It amazes how many sub-standard dog foods Petco and Petsmart carry along with their better dog foods.
What chain/big box store sells the cheapest chain/big box store relatively good dog-food?
Costco, with their “Nature’s Domain,” either the Beef orTurkey, with Sweet Potato. To get a better food than that, and for more money, visit a specialty pet or feed store (but ignore the foods there that are also sold in grocery and department stores).
For more information, see these excellent in-depth sites: Dog Food Analysis: Reviews, Dog Food Advisor, and The Dog Food Project. There is enough there to keep you reading for days.
Some of the worst dog foods: Atta Boy and Ol’Roy, along with many store brands like K-Mart’s Champion and Wal-Mart’s store brand; I’m sorry, but I'll argue if you still continue to feed your dog these and try tell me you love your dog. A personal note: I have a really hard time when I’m at a store and see someone dressed relatively nicely buying one of those really crappy dog foods. Excuse me, these people don’t really LOVE their dogs, and they’re delusional if they think they do.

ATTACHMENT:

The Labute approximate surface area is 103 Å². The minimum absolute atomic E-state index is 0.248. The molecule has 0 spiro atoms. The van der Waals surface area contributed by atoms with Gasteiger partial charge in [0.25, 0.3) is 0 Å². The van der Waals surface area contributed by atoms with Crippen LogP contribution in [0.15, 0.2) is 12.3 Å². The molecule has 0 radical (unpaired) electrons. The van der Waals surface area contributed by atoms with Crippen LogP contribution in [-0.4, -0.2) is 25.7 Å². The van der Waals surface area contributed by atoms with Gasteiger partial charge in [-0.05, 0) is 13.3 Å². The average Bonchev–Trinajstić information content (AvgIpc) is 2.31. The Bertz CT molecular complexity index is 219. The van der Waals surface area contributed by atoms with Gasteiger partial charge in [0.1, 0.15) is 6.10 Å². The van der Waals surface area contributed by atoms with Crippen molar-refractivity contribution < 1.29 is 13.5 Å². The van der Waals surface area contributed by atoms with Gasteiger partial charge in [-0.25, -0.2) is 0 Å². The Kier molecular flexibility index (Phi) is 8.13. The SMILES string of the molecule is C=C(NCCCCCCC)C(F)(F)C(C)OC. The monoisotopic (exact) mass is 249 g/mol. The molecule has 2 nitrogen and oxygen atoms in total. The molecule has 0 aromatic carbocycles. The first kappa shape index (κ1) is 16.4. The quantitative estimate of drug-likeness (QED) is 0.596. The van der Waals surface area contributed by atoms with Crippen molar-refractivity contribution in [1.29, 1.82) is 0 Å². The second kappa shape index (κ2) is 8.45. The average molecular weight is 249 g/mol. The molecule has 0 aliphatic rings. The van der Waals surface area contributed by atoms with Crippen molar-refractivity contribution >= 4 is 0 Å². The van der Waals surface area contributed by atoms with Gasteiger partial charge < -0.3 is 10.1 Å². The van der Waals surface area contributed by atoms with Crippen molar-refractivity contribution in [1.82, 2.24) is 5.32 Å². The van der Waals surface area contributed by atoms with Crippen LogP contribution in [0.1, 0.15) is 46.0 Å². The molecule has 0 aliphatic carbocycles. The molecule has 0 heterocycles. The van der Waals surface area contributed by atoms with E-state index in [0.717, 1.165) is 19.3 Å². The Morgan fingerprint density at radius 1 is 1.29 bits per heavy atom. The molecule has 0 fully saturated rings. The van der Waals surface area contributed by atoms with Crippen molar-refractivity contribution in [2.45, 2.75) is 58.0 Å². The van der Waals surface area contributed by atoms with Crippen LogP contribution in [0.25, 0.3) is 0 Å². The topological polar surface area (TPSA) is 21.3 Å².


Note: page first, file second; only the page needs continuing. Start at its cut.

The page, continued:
OK, and then I start thinking about people who keep their dogs on chains . . . OK, let’s not go there, I’m getting heated up. It’s just that I’d prefer that those people were kept on chains and the dogs were in good homes.